Again, the theory that materials are valued on account of their beauty will not support criticism. There are a great many objects which are more beautiful than precious objects. Peacocks' feathers are more beautiful, and autumn leaves and split firewood and clean copper. Nevertheless, it has not occurred to any person to swagger in a purse-proud manner over his possession of firewood or to cling to every advantage which could be founded upon copper. The miser who should spend a laborious life in hoarding and counting the autumn leaves has, I think, yet to be born.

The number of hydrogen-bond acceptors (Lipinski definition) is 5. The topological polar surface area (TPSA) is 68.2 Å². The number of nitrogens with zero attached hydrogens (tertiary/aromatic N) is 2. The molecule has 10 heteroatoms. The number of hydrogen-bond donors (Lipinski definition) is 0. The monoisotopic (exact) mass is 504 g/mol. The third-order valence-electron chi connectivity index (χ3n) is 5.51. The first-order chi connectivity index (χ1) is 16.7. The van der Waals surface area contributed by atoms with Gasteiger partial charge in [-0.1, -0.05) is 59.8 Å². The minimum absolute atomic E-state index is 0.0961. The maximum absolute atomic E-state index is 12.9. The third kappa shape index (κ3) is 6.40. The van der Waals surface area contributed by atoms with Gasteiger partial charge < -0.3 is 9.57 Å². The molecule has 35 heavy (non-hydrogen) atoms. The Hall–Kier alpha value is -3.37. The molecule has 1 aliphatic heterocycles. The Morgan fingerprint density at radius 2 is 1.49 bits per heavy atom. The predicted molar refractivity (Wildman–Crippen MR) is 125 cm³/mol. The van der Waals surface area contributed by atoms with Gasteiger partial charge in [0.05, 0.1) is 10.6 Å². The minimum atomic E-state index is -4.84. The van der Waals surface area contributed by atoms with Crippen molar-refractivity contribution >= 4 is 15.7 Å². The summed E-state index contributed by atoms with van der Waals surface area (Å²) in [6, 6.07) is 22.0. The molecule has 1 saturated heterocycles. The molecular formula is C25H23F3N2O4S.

Substances have, however, a real intrinsic spirituality. Materials are not likely to be despised except by materialists. Children, for example, are fully conscious of a certain mystical, and yet practical, quality in the things they handle; they love the essential quality of an object chivalrously, and for its own sake. A child has an ingrained fancy for coal, not for the gross materialistic reason that it builds up fires by which we cook and are warmed, but for the infinitely nobler and more abstract reason that it blacks his fingers. In almost all the old primitive literatures we find the presence of this splendid love of materials for their own sake. We find no delicate and cunning combinations of colour, such as those which are the essence of our latter-day art, but we find a gigantic appetite for materials linked with their own natural characteristics, for red gold, and green grass; not the taste for green gold and red grass which marks so much contemporary literature. They did not require either contrast or harmony to tickle their aesthetic hunger. They loved the redness of wine or the white splendour of the sword in all their virginity and loveliness, a single splash of crimson or silver upon the black background of old Night.The poetry of substances exists, and it takes no account of the ordinary codes of value. Gold is certainly a less fascinating substance than silver. And even silver is to the spirit which retains its childhood less fascinating than lead. Lead is a truly epic substance; it contains every quality that could be required for that purpose. In colour it is the most delicate tint of dimmed silver, a kind of metallic splendour under a perpetual cloud; in consistency again it unites two of the antagonistic and indispensable elements of a fascinating substance. It is at once robust and malleable, it bends and it resists; we have the same feeling towards a stiff layer of lead that we have towards destiny. It is stiff, yet it yields sufficiently to make us fancy that it might yield altogether. Another substance which presents in a somewhat different way the same contradiction is common wood. It is the most fascinating and the most symbolic of substances, since it has just enough essential toughness to resist the amateur, and just enough pliability to become like a musical instrument in the hands of the expert. Working in wood is the supreme example of creation; creation in a material which resists just enough and not an iota too much. It was surely no wonder that the greatest who ever wore the form of man was a carpenter.